Not long after she was diagnosed with breast cancer, Jacqui began to trace her family history which led her to discover she had a BRCA1 gene mutation and a sister she never knew.
I was diagnosed with breast cancer when I was 50. I knew nothing about cancer, I believed it killed, chemo made your hair fall out and it always happened to someone else. How wrong I was! Although it’s scary, treatment is hard, and it changes you, there are improved treatments available and if caught early enough there is hope of these treatments being a success. On a lighter note, yes, my hair did fall out but by the time it happened my scalp felt irritated and I was glad to get rid of it. Although I did shock my grown-up kids when I had pegged a huge handful on the clothes line (later learning that this isn't recommended!) as I had read birds like it for their nest. Another positive thing is that losing your hair is a sign the chemo is working. Plus, you can get an NHS wig and they are actually pretty great. Any colour, style or length. A whole new identity. And when it grew back, I got wavy hair! Not everyone chooses to wear a wig and I respect that. I chose to wear one as I didn’t want to disclose my cancer to everyone just yet, and I didn’t want to be treated differently.
When I received my diagnosis, they didn’t even use the word cancer; I was on my own and it all felt surreal. My daughter Rachael phoned me and asked if everything was ok. I said no, nothing more, immediately she got out of work and came to collect me. She hugged me and promised that we would get through this together. She was more than true to her word; she was solid gold to me. I couldn’t have coped without her.
I had chemo first. It was hard going. You need to prepare to be in the hospital for most of the day. We brought snacks, magazines and our phones to keep busy. No matter how hard it was, there was always somebody worse off. An elderly woman sat opposite me at one session and when she was finished, she got up and helped her husband who was in a wheelchair.
I had sepsis just over half way through my treatment. Thankfully I got through and discovered two other cancer patients in the same ward who are now good friends. When my surgery came about, I learnt that the chemo had killed the cancer, so I then had a breast reduction and reconstruction.
During that time in hospital, I became friends with a lovely woman called Deborah who had the BRCA gene mutation, and would become a support to me in the future. Radiotherapy came next and then time to ring the bell to signify the end of treatment. You find out during cancer that your close set of friends can change dramatically as some people don’t know how to react to you. I was fortunate to have a close group of six friends, one in particular was a massive support especially with regular WhatsApp messages, and another helped me with my radiotherapy appointments. Later on I went to a weekend in Corrymeela for cancer patients current and past and made another great group of friends with whom we keep in touch, our own wee support group. I think it is important to have friends who understand what you are going through.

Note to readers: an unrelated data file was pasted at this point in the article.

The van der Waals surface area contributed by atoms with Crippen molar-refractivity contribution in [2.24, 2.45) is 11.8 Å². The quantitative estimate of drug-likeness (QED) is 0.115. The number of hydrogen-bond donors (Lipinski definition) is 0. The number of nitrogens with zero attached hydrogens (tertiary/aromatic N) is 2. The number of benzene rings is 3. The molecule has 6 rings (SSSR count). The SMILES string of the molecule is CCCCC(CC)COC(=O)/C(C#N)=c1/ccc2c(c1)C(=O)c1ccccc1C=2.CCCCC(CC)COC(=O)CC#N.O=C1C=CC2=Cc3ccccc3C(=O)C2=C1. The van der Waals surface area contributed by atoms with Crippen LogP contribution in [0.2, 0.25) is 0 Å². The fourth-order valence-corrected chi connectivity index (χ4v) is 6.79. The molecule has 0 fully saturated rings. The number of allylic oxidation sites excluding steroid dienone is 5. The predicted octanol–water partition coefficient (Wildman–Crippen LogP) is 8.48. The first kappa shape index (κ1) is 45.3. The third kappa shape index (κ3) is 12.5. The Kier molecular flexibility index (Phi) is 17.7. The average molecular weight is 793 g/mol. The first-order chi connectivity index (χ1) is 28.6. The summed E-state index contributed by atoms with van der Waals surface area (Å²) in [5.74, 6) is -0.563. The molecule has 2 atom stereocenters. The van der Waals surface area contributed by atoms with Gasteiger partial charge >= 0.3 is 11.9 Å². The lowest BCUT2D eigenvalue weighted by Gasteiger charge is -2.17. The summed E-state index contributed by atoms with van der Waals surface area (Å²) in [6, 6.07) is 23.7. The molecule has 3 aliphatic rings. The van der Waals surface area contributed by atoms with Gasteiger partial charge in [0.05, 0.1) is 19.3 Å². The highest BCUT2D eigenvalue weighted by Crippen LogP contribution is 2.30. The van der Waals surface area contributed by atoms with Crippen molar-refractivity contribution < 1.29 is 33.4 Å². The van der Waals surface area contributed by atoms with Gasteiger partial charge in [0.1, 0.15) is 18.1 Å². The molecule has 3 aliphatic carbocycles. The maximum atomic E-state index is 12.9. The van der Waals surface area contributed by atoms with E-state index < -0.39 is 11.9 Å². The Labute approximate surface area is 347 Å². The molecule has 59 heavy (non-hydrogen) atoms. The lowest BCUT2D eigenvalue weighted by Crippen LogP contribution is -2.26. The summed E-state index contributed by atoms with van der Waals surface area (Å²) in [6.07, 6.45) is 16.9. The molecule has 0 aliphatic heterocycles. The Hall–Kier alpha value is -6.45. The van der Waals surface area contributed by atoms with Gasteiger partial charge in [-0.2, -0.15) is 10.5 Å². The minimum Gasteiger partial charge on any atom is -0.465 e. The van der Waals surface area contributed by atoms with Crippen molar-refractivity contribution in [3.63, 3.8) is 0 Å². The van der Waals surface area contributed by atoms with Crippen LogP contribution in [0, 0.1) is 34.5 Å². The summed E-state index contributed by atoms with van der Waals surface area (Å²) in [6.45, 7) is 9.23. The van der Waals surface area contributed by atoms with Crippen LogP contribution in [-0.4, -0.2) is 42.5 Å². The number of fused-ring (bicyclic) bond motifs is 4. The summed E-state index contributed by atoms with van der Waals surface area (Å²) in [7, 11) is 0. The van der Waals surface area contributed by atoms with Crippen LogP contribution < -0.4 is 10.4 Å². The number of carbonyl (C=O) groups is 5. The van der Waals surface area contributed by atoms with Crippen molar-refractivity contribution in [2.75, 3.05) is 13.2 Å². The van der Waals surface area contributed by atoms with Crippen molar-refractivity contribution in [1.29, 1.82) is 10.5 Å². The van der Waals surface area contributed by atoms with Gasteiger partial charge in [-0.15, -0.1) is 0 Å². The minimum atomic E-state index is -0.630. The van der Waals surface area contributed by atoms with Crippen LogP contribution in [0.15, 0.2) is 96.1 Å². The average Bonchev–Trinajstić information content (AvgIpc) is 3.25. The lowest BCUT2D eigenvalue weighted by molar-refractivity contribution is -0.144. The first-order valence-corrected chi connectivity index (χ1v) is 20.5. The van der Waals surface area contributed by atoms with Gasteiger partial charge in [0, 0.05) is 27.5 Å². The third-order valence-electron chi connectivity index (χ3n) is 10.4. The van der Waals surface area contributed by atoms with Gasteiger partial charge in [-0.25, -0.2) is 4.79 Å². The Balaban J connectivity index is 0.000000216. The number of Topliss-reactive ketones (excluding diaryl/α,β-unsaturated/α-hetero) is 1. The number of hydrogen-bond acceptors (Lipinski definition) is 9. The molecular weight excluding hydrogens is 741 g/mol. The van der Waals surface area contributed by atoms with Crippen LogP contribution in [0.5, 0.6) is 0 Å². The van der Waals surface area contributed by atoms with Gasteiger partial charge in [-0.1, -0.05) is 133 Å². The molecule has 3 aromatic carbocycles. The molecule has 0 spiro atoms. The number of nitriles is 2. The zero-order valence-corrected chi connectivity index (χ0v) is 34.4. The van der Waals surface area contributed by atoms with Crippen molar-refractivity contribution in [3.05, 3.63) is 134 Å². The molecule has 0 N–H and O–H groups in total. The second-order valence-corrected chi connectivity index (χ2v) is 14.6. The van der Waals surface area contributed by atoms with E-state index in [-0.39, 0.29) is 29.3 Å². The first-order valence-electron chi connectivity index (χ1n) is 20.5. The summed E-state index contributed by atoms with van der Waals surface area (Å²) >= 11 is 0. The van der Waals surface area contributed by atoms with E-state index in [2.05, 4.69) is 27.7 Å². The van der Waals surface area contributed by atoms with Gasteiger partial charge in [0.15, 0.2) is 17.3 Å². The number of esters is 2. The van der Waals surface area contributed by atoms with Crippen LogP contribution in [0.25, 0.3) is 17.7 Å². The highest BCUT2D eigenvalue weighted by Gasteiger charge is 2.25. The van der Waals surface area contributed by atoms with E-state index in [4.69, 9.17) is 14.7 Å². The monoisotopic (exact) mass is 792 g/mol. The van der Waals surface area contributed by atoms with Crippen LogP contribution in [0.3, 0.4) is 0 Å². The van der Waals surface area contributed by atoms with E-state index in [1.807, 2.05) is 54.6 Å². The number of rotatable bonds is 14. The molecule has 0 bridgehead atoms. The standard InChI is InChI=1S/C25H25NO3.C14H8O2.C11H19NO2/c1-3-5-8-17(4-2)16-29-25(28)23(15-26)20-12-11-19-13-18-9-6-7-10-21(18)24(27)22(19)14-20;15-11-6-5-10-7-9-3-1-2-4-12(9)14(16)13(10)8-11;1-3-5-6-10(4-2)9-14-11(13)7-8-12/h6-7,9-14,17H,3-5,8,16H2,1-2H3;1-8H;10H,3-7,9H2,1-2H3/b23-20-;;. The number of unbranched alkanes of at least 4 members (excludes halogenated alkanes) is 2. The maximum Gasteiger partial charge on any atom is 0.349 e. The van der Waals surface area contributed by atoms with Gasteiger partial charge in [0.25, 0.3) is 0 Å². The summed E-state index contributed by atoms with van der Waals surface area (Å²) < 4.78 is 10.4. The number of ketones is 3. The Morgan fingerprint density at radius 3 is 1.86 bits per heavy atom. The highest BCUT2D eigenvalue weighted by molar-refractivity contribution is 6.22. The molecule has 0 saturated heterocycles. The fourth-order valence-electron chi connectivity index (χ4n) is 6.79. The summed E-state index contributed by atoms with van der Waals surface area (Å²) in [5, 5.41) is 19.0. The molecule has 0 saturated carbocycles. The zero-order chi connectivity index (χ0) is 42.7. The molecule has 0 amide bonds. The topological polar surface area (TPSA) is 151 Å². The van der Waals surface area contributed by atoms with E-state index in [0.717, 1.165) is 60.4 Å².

Sometime after my treatment I started to explore my family history again. I have always known I was adopted and I have an amazing relationship with my parents but there is always that part of you that wonders, like a piece of the jigsaw is missing.
Tracing my family history, I discovered that my birth mother had died of ovarian cancer in her forties. Having only recently overcome breast cancer myself, and finding I had family history of breast and ovarian cancer, led to genetic testing and discovering I had inherited the BRCA1 mutation from her. I had also found out to my great surprise and delight, that I had a sister!
I call her my lucky Penny. Technically she is my half-sister but we don’t bother with that. We’re only just over two years apart in age and we have a lot in common, especially our love of animals. Penny and I pieced together our family history and discovered our grandmother had breast cancer too and died in her thirties. My sister lives in Southern Ireland and has not yet been able to access genetic testing but she has requested it. It has also opened the gateway for other family members to be able to get tested. Along with my children, both in their twenties, and my husband, Penny has supported me through my recent preventive Bilateral Salpingo Oopherectomy (BSO) surgery that has helped me significantly lower the heightened risk of cancer my genetic mutation gives me. If I hadn’t met her, I wouldn't have known my history and would never have had preventive surgery, that’s why I say she’s my lucky Penny!
"Cancer treatments work best when caught early, they can even be prevented if women are screened. It sounds daunting but forewarned is forearmed"Jacqui
Many folk have never even heard of BRCA gene mutations. I feel more people need to be aware of this gene mutation and the risks, but also the positive sides and the preventive treatment options available. It isn’t a death sentence, it’s a warning. Cancer treatments work best when caught early, they can even be prevented if women are screened. It sounds daunting but forewarned is forearmed.
Screening women over 30 for the genetic mutations that lead to ovarian cancer could save tens of thousands of lives. That's why at Ovarian Cancer Action we are calling on the Government to introduce BRCA testing across the whole population. If, like Jacqui, you are interested in learning more about your own genetic risks, click here.